G. Stanley Hall (1904)
He suggested that puberty led to greater aggression and an awareness of sexuality, which meant that adolescence, was a period of ‘storm and stress’. Lack of physical outlet for these feelings and little movement of the industrial societies only intensified these problems.
His ideas influenced the scouts. His ideas lacked the importance of social factors.
Margaret Mead – Growing up in Samoa (1943)
Traditional Cultures – adult status comes at a defined point usually marked with an initiation ceremony.
Western Cultures – endure long period where they are neither child nor adult. – Storm and Stress period for western teenagers.
Samoan Teenage girls were expected to take responsibility of looking after younger children, cooking and washing clothes, they entered in to sexual relationship earlier than in the west.
Samoan girls had fewer problems going through adolescence into adulthood than western teenagers.
Functionalist Sociologists such as S.N Eisenstadt developed Meads arguments.
Industrialisation has altered the way young people undergo the transition from C/H to A/H
In pre-industrial societies most people’s status was ascribed or determined by birth (peasants or nobles).
Modern society is likely to be achieved, school became more important as sorting and grading students for future occupations.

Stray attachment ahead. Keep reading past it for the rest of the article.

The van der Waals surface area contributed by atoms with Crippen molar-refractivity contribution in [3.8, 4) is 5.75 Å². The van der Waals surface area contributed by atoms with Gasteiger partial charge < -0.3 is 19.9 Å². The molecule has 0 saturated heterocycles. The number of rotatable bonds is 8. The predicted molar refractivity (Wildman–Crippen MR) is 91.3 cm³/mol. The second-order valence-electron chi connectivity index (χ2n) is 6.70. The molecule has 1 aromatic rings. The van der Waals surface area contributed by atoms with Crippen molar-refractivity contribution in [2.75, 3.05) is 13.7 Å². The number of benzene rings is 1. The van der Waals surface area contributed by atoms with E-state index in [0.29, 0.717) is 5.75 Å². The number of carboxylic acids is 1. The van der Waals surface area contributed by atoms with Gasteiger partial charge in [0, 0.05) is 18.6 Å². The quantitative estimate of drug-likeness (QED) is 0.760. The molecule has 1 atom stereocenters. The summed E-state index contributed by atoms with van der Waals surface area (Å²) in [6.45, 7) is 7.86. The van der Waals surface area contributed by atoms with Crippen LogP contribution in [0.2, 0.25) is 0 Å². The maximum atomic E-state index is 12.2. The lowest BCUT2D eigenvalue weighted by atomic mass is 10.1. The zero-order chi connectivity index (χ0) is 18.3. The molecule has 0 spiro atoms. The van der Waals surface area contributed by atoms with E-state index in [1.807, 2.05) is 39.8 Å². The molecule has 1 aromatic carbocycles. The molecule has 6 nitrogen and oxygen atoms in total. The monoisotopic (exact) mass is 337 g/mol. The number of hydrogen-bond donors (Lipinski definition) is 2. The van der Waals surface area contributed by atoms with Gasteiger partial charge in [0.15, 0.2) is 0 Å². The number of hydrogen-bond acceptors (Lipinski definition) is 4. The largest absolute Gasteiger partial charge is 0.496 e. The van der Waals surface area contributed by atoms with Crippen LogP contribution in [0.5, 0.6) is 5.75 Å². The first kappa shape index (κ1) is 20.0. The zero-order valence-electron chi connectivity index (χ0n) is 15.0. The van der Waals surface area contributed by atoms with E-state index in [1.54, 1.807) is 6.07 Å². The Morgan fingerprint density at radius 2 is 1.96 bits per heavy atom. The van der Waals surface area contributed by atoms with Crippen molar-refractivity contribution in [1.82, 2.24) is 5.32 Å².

Eisenstadt argues that, young people become less certain about their status functionalists call this ‘Anomie’
Adolescence is a time of ‘limbo’, therefore Y/P turn to their peers who experience the same anxieties and problems as themselves, Eisenstadt argues that this provides support for Y/P during the difficult transition from C/H to industrial society.
Supported by TALCOTT PARSONS
For Parsons – Y and A is a social category which emerged with the changing family roles by the development of capitalism.
In Pre- Capitalist societies the transition from C/H to A/H was marked with Rites of passage and there was not an extended period of Y or A.
Eisenstadt saw Y/P developing their own Y/C with its own styles of dress, music, speech and behaviour.
Before ww2 YP listened, dressed and had the same hairstyles and behaved in the same manner as their parents.
1950s saw distincitive teenage fashionsand styles of music such as ROCK N’ ROLL which were shocking to many of the older generation.
Mark Abrams (1959) carried out a survey of YP spending estimated that by the late 1950s YP had a spending power of about £850 million per year, 5% of national consumer spending.
YP Could earn high wages after leaving school and did not have the responsibilities of adults.
Big businesses realized they could market new…